If you are active on social media, including LinkedIn, Facebook, Twitter, or another social media website, what will happen to all of your digital assets on those sites if you were to pass away? Can anyone access your profiles to shut them down? What about download videos, photographs, or even status updates?

You might assume family members can email customer support, letting them know that you have passed and request they shut down your profile. Unfortunately, it doesn’t work that way. Not only will the company not shut down the profile, but your loved ones will have no access and no way to access your profiles. Likewise, the companies that do provide access to family members put a clock on it. In some cases, they give you only so many days or weeks to remove all the information before they automatically shut it down and everything is erased from their servers permanently.

Adding Social Media to Your Estate Plan Is Like Most Assets

You would be surprised to find out how easy it is to add digital assets, especially social media, into your estate plan. It works like other assets, which means you need to inventory them, name a beneficiary for those assets, make sure they have access, and then let them know how you wish for them to handle their inherited digital asset.

Start By Making a List of All Social Media Accounts

First, list all of your social media accounts, including those you are barely active on. If you do not wish to include one because of limited activity, consider shutting it down permanently now rather than leaving it out of your estate plan.

For those that are active and that you want a family member to inherit, write down the website address or social media name. Then, write down the username, password, and email associated with your account.

Social media accounts include:

  • Facebook
  • Twitter
  • LinkedIn
  • YouTube
  • Twitch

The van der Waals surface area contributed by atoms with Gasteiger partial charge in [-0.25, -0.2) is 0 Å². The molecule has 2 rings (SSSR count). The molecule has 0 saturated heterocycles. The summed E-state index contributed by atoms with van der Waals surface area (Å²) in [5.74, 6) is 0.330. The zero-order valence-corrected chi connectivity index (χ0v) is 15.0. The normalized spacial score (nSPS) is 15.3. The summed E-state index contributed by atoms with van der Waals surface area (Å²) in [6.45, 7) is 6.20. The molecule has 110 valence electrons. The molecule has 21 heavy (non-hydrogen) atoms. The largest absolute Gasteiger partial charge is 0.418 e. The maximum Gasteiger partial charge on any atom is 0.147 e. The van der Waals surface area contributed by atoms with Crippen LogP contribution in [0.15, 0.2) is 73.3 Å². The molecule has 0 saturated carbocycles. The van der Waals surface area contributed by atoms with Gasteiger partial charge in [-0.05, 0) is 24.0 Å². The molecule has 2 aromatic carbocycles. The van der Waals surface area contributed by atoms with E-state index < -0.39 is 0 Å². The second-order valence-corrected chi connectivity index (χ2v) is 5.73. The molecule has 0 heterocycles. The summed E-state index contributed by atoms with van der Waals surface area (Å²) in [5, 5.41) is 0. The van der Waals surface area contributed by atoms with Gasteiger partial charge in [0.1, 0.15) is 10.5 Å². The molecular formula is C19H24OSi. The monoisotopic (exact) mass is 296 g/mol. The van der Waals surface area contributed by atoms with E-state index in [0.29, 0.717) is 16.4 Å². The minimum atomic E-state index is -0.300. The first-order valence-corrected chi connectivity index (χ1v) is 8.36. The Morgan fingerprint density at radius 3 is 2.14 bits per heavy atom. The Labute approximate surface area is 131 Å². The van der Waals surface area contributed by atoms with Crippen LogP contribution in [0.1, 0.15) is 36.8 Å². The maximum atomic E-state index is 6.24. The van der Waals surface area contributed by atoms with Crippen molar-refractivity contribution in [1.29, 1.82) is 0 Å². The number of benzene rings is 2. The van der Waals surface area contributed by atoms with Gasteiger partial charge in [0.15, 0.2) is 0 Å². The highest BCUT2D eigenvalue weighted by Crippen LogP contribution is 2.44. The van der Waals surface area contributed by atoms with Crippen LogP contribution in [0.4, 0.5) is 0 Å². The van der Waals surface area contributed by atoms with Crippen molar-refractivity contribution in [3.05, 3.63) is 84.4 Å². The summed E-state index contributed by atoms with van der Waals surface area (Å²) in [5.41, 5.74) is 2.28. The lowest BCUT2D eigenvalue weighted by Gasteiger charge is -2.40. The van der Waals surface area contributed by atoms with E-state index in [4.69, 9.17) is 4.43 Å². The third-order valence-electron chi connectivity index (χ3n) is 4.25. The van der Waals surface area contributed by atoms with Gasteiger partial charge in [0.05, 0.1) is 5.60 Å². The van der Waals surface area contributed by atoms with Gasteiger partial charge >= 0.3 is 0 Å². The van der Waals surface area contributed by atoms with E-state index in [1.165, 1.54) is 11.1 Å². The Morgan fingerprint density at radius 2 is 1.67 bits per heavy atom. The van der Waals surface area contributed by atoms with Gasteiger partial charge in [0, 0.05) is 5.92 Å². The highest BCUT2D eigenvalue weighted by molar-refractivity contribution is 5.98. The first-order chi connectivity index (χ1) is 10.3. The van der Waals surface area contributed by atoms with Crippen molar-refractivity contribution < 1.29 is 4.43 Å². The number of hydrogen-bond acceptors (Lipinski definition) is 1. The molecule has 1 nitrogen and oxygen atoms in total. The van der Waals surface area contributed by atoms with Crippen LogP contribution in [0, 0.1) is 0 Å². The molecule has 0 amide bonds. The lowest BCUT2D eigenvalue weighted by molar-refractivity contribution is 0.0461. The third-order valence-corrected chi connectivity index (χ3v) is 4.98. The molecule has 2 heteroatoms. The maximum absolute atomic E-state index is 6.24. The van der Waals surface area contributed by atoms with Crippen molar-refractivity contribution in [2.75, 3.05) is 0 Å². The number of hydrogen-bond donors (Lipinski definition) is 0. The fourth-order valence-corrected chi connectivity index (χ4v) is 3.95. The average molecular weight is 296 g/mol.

• Instagram
  • Flickr

Name Your Beneficiary

You want to name someone who is internet savvy. Giving your digital assets to someone who has no familiarity with social media or how to use it just puts more work on their shoulders. Also, they may not know how to close out a profile or download the items on that profile. Therefore, having a family member inherit your profiles, who at least is social media savvy, is best.

Decide whom you want as the primary beneficiary of those accounts. Facebook recently added its legacy option, which allows you to name a successor – including another Facebook user. Make sure the legacy user is also the person you name in your estate plan.

Provide Your Instructions

Now you need to tell your beneficiary what they will do with the newly inherited social media profiles. Some options include:

  • Downloading and storing all images, videos, and memories. You may not wish for your profile to remain active, but before it is taken down, you want all memories removed from that site and saved elsewhere. Tell your beneficiary what you want them to do with the photos, videos, and other memories on your profile.
  • Create a legacy or “in memory of” page. Some family members ask that their page remain active, but change to an “in memory of” or legacy page. This allows friends and family members to go back, look at times they spent with you, and remain active with others who were part of your social media network.